A malfunctioning Mac keyboard can be very frustrating. And even if you have an external keyboard handy, your usual workflow can be thrown off-kilter.
But don’t worry, if your MacBook Pro or MacBook Air keyboard is not working, you’ve come to the right place. Here are some of the best possible solutions.
Why is my MacBook keyboard not working?
Macs are usually smooth-running machines. However, software and hardware-related issues can definitely arise during use. There are chances that a bug is causing the issue or some setting has been mistakenly altered.
And if you’re using a MacBook with a Butterfly keyboard, it might be that dust or dirt particles are hampering the keys’ travel path. We’ve gathered the most common root causes of the issue and their possible solutions, so let’s get to it.
What to do if your Macbook keyboard is not working
- Reboot the MacBook
- Clean the keyboard
- Check for macOS Updates
- Reset PRAM and SMC on your MacBook
- Delete recent apps from your MacBook
1. Reboot the MacBook
It might sound too basic, but we often undermine the importance of a fresh start. The culprit might be some software settings or over-heating, especially if the device has been running non-stop for a while.
Restarting your Macbook will reset several settings and resolve the issue at hand without much hassle.
2. Clean the Keyboard
As mentioned earlier, dust particles in the keyboard may cause such problems with your MacBook Air or MacBook Pro. Apple suggests cleaning your keyboard with compressed air.
- Tilt your Mac at a 75-degree angle, so it’s not vertical.
- Now, use a compressed air spray over half the keyboard or the affected keys in a left-to-right motion.
- Rotate the Mac and repeat the process on the remaining half maintaining the left-to-right motion.
Repeat the process for a more thorough cleaning, but remember to use compressed air along with a straw to limit the airflow.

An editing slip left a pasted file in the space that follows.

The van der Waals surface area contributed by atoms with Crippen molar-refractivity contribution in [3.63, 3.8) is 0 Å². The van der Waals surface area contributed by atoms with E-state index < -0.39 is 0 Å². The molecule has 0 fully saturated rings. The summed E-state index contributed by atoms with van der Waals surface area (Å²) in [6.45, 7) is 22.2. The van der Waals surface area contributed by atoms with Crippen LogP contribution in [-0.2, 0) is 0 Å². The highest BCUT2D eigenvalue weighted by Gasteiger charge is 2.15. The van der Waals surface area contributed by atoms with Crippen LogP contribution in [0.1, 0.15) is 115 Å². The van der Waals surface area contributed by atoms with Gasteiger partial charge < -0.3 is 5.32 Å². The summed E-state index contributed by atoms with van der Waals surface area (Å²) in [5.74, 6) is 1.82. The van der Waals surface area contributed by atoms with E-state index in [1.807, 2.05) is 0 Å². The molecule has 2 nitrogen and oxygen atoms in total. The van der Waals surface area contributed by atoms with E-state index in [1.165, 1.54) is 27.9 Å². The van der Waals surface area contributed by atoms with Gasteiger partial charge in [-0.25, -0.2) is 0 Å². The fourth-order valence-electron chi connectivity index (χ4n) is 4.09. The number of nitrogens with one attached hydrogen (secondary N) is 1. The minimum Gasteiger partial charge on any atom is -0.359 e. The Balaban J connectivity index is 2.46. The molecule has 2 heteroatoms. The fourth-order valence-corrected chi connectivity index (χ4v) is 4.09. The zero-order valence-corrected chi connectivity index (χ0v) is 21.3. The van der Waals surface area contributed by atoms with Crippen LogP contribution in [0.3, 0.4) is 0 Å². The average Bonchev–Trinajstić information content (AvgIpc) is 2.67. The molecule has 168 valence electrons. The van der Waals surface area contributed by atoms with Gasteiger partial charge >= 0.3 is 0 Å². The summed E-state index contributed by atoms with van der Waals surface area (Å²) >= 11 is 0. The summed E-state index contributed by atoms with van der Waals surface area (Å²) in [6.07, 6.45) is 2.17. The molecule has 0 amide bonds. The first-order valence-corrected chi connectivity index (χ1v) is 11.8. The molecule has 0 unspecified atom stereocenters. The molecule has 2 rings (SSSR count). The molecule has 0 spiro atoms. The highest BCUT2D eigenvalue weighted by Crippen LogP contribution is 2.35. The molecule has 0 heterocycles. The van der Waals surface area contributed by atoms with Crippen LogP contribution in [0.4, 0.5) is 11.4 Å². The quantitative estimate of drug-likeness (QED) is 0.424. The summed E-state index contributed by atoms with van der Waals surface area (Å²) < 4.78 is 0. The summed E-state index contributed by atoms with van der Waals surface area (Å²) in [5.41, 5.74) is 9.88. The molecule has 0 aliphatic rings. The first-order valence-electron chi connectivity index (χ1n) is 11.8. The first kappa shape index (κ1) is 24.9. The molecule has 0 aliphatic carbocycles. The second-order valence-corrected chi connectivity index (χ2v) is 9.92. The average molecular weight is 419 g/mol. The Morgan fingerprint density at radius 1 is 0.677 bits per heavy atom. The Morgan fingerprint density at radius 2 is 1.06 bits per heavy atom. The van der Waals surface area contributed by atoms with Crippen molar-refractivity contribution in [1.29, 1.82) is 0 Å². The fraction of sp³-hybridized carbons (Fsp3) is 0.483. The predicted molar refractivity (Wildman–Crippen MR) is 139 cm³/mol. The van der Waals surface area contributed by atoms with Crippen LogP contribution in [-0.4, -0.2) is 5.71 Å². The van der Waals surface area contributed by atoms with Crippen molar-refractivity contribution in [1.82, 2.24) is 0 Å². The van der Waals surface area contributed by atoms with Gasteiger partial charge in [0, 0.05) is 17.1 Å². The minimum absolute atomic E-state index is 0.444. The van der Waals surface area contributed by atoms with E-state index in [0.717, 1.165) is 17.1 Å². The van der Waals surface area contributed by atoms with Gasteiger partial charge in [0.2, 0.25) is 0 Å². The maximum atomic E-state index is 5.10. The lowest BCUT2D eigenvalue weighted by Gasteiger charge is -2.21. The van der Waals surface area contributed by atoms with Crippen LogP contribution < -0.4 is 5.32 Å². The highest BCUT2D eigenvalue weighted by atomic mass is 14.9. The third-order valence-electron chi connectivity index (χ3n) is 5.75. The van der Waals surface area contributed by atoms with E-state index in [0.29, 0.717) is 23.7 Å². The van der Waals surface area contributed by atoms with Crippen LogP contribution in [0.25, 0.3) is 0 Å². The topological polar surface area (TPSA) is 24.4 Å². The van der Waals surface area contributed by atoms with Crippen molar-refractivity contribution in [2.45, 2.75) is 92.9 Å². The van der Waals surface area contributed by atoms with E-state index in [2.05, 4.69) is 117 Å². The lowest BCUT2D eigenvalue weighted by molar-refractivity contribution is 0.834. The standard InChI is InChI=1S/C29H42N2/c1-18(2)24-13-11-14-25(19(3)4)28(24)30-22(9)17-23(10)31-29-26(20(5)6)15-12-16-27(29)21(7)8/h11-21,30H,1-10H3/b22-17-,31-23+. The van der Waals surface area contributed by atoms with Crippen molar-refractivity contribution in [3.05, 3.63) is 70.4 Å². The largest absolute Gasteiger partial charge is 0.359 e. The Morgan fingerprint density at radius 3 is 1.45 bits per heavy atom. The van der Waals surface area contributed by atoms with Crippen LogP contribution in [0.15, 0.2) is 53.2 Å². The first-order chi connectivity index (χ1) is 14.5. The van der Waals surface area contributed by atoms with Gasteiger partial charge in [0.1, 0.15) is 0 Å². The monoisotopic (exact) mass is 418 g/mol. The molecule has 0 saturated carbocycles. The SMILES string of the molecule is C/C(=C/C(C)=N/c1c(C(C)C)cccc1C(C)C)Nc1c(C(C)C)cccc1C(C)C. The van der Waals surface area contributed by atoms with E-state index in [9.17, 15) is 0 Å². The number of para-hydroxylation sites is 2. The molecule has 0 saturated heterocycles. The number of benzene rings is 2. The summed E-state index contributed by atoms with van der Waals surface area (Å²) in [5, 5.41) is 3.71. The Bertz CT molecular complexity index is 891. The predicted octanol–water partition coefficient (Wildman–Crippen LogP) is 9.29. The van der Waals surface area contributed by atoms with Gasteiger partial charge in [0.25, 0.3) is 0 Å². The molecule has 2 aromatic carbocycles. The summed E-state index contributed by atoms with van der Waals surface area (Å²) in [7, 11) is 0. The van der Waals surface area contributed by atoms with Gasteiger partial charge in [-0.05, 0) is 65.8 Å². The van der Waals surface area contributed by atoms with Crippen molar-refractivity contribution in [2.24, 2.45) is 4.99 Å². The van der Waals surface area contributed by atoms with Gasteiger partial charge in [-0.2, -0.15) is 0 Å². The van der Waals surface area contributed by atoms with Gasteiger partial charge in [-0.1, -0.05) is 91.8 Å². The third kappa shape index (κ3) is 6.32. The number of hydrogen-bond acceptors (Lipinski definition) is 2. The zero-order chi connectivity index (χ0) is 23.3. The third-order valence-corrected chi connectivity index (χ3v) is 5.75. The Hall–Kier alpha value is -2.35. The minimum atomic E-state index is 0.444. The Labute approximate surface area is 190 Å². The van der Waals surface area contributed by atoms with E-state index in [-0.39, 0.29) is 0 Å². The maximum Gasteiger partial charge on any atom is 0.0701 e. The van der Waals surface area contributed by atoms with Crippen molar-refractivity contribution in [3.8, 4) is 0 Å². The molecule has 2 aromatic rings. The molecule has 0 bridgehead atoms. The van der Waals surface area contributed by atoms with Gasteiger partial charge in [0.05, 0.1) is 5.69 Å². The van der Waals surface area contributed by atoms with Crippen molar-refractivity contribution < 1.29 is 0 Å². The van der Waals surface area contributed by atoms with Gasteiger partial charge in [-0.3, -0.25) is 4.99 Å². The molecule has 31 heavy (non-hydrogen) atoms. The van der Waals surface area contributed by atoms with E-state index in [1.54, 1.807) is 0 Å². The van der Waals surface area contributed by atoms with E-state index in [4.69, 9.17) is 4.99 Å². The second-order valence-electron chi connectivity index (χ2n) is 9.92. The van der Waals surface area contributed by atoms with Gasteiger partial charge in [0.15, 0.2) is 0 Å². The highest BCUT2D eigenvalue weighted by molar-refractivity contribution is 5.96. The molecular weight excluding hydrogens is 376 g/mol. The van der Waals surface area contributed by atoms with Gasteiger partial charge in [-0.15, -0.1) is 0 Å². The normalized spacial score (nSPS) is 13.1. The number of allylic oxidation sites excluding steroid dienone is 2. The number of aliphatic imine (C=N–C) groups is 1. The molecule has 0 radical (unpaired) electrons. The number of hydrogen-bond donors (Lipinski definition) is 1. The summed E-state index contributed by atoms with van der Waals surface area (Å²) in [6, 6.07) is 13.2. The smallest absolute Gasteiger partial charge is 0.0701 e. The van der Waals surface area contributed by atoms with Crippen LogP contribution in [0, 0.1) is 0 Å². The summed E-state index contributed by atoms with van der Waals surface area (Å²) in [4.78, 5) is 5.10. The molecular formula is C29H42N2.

Note: This is a slightly risky procedure as excess airflow can further damage the keyboard. So, employ this method if you’re sure about your cleaning skills or get it done by a professional.
3. Check for macOS Updates
Whether the Macbook’s keyboard or trackpad isn’t working, updating macOS is amongst the oldest and most common troubleshooting tips. But it works like a charm, so go ahead and give it a try.
To update your macOS, head over to System Preferences, and navigate to the Software Update section.
If an update is available, click on Upgrade Now to initiate the OS update.
4. Reset PRAM and SMC on your MacBook
Remember to reset both as just resetting SMC alone won’t work. If you’re not sure how to do so, check out our detailed step-by-step guide for help and check out why it’s important to reset SMC on your Mac.
Note: Before you reset the PRAM and SMC, make sure to take proper backup. Also, no other external device should be connected to the Mac while you perform the process.
5. Delete recent apps from your MacBook
While not often, a recently installed or updated app could be causing the glitch. This may happen if the latest version is unstable, so you’ll have to remove the app to bring back the keyboards’ functionality.
Check which apps have been installed or updated recently
- Select the Apple icon from Menu Bar and click About This Mac.
- In the Overview tab, click System Report.
- From the sidebar, find and go to Installations under Software.
Here, you will find the entire list of all software installed on your MacBook with their respective installation/update date. Now that you may have found your culprit, let’s get to the next step.
Remove the App from your Mac
- Launch Finder and click on the Applications options from the Side Bar.
- Find the app and drag it to the Bin.
- Now, Empty Bin to permanently delete the application from your Mac.
MacBook Keyboard Fixed!
If the keyboard of your Macbook Air or Pro still isn’t working or the problem recurs, get it checked by a professional or Apple Support. I hope the issue is resolved ASAP and your Mac is back to its former glory as soon as possible.
Here are some more tricks to make the most of your MacBook: